ANN ARBOR — Ann Arbor-based RetroSense Therapeutics LLC said it had received “orphan drug” status from the federal Food and Drug Administration for its lead drug candidate, RST-001, intended to treat the eye disease retinitis pigmentosa.
RetroSense Therapeutics is developing RST-001 as a first-ever gene therapy application of optogenetics designed to restore vision to those affected by RP. Optogenetics is a term for conferring light sensitivity to cells that were not previously light sensitive. By applying optogenetics to retinas in which the eye’s “rod and cone” photoreceptors have degenerated, RetroSense is conferring new light sensitivity to the retina, with the expectation of improved or restored vision.
RST-001 is expected to have application to all forms of RP, no matter which gene or mutation has caused it.
The drug is based on pioneering, proprietary research conducted at Wayne State University’s Kresge Eye Institute and Department of Anatomy and Cell Biology, and Massachusetts General Hospital. RetroSense has worldwide exclusive rights to the relevant intellectual property from both institutions.
Said Sean Ainsworth, RetroSense CEO: “This significant milestone will enable us to continue to develop new and innovative treatments for retinitis pigmentosa, a truly debilitating condition. We are hopeful that the benefits associated with Orphan Drug status will better enable us to advance RST-001 through development and ultimately into the marketplace where it may benefit many who are suffering from blindness due to retinitis pigmentosa.”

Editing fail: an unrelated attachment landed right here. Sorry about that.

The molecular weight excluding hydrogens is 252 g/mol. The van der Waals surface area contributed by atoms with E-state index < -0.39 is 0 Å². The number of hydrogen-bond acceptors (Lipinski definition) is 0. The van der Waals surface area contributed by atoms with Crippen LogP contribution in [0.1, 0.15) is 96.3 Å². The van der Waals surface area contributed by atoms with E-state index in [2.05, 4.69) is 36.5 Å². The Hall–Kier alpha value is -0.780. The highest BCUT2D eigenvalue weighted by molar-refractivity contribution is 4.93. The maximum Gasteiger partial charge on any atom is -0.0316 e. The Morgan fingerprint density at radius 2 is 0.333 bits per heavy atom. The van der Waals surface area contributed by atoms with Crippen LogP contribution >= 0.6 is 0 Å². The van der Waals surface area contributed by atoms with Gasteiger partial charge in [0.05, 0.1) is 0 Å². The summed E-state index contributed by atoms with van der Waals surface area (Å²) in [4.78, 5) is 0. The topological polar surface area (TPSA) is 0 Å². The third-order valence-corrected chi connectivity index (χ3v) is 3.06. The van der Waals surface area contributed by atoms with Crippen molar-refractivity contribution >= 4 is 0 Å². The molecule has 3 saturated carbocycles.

The FDA awards Orphan Drug designation as an incentive to develop drugs and biological therapeutics for diseases that affect fewer than 200,000 people in the Unites States. The benefits of Orphan Drug designation include a seven year period of market exclusivity following FDA approval, tax credits for clinical testing expenses conducted after orphan designation is received, and reduced regulatory fees.
Retinitis pigmentosa is a genetic condition which leads to the progressive degeneration of rod and cone photoreceptors, the cells in the retina of the eye that sense light. Loss of these cells results in severe vision loss and blindness. There are currently no FDA-approved drugs to treat RP.
More at www.retro-sense.com.